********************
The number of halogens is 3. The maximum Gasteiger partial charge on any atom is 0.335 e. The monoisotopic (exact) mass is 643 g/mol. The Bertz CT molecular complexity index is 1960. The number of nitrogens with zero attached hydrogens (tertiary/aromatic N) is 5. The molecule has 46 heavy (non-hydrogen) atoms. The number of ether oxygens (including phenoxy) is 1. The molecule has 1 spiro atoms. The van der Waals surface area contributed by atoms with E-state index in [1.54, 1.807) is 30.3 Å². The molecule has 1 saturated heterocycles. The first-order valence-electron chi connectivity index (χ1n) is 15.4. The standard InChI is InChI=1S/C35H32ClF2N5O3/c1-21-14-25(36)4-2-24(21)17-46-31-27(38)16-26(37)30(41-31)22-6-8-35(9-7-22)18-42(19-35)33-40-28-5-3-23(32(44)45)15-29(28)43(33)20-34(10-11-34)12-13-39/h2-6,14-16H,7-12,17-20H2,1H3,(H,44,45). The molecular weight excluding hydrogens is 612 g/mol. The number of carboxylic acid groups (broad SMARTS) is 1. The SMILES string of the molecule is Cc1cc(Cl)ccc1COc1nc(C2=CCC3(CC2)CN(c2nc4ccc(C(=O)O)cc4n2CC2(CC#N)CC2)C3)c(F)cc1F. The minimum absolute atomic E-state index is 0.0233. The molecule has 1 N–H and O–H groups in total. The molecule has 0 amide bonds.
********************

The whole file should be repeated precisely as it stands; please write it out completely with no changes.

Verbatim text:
The number of halogens is 3. The maximum Gasteiger partial charge on any atom is 0.335 e. The monoisotopic (exact) mass is 643 g/mol. The Bertz CT molecular complexity index is 1960. The number of nitrogens with zero attached hydrogens (tertiary/aromatic N) is 5. The molecule has 46 heavy (non-hydrogen) atoms. The number of ether oxygens (including phenoxy) is 1. The molecule has 1 spiro atoms. The van der Waals surface area contributed by atoms with E-state index in [1.54, 1.807) is 30.3 Å². The molecule has 1 saturated heterocycles. The first-order valence-electron chi connectivity index (χ1n) is 15.4. The standard InChI is InChI=1S/C35H32ClF2N5O3/c1-21-14-25(36)4-2-24(21)17-46-31-27(38)16-26(37)30(41-31)22-6-8-35(9-7-22)18-42(19-35)33-40-28-5-3-23(32(44)45)15-29(28)43(33)20-34(10-11-34)12-13-39/h2-6,14-16H,7-12,17-20H2,1H3,(H,44,45). The molecular weight excluding hydrogens is 612 g/mol. The number of carboxylic acid groups (broad SMARTS) is 1. The SMILES string of the molecule is Cc1cc(Cl)ccc1COc1nc(C2=CCC3(CC2)CN(c2nc4ccc(C(=O)O)cc4n2CC2(CC#N)CC2)C3)c(F)cc1F. The minimum absolute atomic E-state index is 0.0233. The molecule has 1 N–H and O–H groups in total. The molecule has 0 amide bonds.